Osama Al Sharif
Published — Wednesday 24 October 2012
Last update 24 October 2012 12:45 pm
Not since the February 2005 assassination of Lebanese Prime Minister Rafik Hariri in downtown Beirut has Lebanon been pushed so close to the edge of a precipice. But last Friday’s murder of Gen. Wissam Al-Hassan, intelligence chief of Lebanon’s Internal Security Forces (ISF), in a devastating car blast that killed seven others and wounded more than 80 in the mostly Christian Ashrafieh district of the capital, did just that. The similarities in circumstances between the two assassinations are astounding. Whoever stood behind this plot wanted to rattle an uneasy truce between Lebanon’s bitter political foes.
Lebanese politicians, close to or affiliated with the anti-Syria 14 March coalition, were quick to point the finger of blame at President Bashar Assad in Damascus. Head of the coalition, former prime minister and son of the slain premier Saad Hariri in addition to Druze leader Walid Jumblat both accused Syria of orchestrating the murder. Al-Hassan, a Sunni, was closely associated with the Hariri family and was credited with uncovering in August of a Syrian backed plot to carry out bombings in a Christian village through former Minister of Information and pro-Damascus Lebanese politician Michel Samaha.
Even beleaguered, and once Syria’s man in Lebanon, Prime Minister Najib Mikati admitted that there was a link between Friday’s assassination and the Samaha case, which is still being reviewed by courts. Even more, Al Hassan, 43, is believed to have proof of direct links between Samaha and senior Syrian political and intelligence aides, including top adviser to President Assad, Butheina Shaban.
Gen. Al Hassan was being groomed to head the ISF, one of at least three security forces in Lebanon with different sectarian loyalties. His death is being seen as a painful strike against the Sunnis of Lebanon, who under Hariri have become a major opposition force to Syria’s influence in the country. News reports spoke of direct links between Al Hassan and other Hariri loyalists, and the Free Syrian Army (FSA) which is waging an 18-month war against the regime of Bashar Assad. The Syrian president had warned recently that Syria’s crisis will have tremor-like consequences on the region. Only last week UN/Arab League special envoy on Syria, Lakhdar Brahimi, warned of a spillover effect of the Syrian crisis that could burn everything.
Syria’s involvement in Lebanon goes back few decades. The “special relationship” has often been mired by Damascus-backed killings of leading Lebanese politicians including presidents, prime ministers and MPs, among others. The 2005 Hariri killing drove the Syrian army out of Lebanon, after more than 40 years, but Damascus continued to wield influence in local Lebanese politics through close alliances with Hezbollah, some Palestinian factions and renegade Christian leaders. Gen. Al-Hassan’s murder may signal a robust come back by Syria and could reflect an attempt to export the Syrian crisis regionally.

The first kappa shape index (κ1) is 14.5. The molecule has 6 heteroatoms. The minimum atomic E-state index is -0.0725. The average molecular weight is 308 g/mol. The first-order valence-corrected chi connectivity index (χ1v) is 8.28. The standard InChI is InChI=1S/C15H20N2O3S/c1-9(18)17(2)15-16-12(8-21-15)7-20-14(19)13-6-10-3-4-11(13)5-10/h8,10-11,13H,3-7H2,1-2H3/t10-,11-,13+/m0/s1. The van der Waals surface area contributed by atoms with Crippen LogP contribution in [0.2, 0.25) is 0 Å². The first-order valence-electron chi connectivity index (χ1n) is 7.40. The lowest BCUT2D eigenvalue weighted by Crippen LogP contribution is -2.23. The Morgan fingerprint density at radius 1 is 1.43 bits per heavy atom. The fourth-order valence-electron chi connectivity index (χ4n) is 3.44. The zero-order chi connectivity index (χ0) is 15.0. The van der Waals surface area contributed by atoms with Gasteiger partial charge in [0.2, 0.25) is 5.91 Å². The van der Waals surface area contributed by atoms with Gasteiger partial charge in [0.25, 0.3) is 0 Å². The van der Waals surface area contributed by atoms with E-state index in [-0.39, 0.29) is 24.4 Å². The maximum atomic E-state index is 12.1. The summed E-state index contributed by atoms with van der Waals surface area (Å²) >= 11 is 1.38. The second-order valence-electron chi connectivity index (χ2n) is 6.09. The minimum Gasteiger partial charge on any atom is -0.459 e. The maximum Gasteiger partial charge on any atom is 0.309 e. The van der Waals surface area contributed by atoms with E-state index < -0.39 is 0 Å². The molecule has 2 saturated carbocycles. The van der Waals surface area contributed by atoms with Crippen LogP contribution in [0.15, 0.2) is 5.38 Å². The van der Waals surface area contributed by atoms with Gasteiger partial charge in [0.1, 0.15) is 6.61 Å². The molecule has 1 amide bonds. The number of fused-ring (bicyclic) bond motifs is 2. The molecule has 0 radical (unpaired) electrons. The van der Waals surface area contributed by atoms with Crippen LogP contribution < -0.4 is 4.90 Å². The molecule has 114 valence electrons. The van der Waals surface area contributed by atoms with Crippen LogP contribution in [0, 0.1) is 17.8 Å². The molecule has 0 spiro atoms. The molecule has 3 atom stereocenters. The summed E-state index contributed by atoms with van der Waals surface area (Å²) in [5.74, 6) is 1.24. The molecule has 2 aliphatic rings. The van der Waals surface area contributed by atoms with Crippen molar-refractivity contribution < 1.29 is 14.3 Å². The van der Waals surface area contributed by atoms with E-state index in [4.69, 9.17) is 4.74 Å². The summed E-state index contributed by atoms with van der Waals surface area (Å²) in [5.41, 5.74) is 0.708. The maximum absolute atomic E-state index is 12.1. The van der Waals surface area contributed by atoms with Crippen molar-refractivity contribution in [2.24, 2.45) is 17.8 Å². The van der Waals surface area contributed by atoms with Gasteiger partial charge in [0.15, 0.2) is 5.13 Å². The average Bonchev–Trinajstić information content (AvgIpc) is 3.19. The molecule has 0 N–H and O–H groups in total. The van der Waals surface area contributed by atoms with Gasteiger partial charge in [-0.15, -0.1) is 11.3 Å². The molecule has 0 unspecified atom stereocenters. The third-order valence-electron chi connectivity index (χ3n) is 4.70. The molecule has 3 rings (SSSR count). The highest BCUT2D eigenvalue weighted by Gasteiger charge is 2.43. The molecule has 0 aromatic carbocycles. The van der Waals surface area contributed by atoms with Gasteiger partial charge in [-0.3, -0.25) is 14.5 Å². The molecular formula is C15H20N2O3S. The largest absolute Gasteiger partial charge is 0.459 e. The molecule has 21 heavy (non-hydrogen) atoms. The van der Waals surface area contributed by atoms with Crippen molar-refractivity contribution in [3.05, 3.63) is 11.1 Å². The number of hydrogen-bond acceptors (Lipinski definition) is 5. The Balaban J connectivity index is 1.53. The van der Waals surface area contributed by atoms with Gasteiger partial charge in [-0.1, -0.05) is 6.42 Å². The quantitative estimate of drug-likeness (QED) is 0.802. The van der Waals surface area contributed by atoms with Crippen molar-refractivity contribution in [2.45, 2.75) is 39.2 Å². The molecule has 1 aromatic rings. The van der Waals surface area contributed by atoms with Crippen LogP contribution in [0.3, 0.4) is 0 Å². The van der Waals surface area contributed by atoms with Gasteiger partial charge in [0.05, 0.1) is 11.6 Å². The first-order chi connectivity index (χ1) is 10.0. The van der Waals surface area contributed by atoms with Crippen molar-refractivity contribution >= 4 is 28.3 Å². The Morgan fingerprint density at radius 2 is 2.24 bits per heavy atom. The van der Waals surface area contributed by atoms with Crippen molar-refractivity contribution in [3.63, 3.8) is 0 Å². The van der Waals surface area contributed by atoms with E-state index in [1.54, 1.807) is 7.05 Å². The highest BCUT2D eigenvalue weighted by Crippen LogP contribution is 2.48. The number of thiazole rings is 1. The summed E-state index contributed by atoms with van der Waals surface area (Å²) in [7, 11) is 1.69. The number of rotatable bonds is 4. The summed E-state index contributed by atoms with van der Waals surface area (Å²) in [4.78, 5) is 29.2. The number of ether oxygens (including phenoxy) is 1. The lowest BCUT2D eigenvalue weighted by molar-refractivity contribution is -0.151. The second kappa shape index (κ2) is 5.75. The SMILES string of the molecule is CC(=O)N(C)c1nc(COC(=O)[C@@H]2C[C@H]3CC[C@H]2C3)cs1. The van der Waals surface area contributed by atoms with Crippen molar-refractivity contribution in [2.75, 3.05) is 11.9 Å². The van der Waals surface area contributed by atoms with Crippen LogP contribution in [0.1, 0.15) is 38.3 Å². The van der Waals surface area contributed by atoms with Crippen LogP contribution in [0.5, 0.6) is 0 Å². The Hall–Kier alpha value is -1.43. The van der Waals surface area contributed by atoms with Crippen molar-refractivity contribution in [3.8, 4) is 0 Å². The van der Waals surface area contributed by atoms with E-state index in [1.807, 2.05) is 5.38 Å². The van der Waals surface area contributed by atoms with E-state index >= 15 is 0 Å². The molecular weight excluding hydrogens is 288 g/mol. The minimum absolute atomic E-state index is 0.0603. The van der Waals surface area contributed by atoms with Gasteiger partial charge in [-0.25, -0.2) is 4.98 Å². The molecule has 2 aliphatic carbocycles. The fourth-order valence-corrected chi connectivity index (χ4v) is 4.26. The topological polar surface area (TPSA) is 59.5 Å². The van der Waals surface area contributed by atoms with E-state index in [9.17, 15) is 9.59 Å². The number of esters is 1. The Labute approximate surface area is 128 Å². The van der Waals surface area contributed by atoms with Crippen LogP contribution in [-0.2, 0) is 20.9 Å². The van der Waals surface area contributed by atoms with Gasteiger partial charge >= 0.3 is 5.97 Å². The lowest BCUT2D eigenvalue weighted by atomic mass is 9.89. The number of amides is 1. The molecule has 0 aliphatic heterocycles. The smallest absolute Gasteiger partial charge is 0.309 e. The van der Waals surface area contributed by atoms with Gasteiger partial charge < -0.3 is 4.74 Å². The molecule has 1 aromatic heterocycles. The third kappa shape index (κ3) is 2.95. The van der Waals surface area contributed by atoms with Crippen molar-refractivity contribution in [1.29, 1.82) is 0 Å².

Since the Hariri murder Lebanese factions have been polarized along pro and anti Syria fault lines. The 8 March coalition, headed by Hezbollah and allied with Christian leader Michel Aoun of the Free Patriotic Movement, Amal and other secular movements, has backed Mikati as prime minister and currently has an edge in Parliament. Hariri and his allies have called on Mikati to resign in the aftermath of the Al Hassan murder. He has submitted his resignation to President Michel Suleiman who has not accepted it until now.
Observers believe Mikati’s departure will create a dangerous political vacuum in Lebanon that could manifest itself in street violence. And there are signs that not all members of the 14 March coalition see the government’s resignation now as a good thing for Lebanon’s stability.
Lebanon has always been considered as an open stage for proxy wars involving almost every country in the region, from Israel to Syria to Iran to the Gulf States. In recent months and weeks the Syrian crisis has overshadowed Lebanese politics. Premier Mikati has been trying to implement a policy of non-interference in the Syrian issue. But recent reports have pointed to direct Hezbollah involvement in the ongoing Syrian civil war; fighting along the side of the regime. The US backed Hariri has been pivoting to the FSA and the Syrian opposition. One of his party’s top aides is said to be based in Turkey liaising with the general command of the FSA.
The killing of Gen. Al Hassan is also a setback for the US, which supports the anti-Syrian 14 March coalition. Washington, through former ambassador to Beirut Jeffrey Feltman, who is now a UN envoy to the region, has kept close ties with internal Lebanese politics. The newly-formed ISF, established after the murder of Hariri, was largely trained and supplied by US and pro-US Arab intelligence services. Al Hassan was considered a patriotic Lebanese since he managed to unravel more than 35 Mossad affiliated cells in Lebanon in the past five years.
While one cannot discount an Israeli link to Al Hassan’s gruesome murder, there seems to be concord, among many Lebanese, that the crime was perpetrated by Syria. Circumstantial evidence is piling up, but whoever carried out the kill wanted Lebanon to move dangerously close to the edge of internal war. It will take a miracle to spare that country a repetition of its sad and bloody history.
— Osama Al Sharif is a journalist and political commentator based in Amman.
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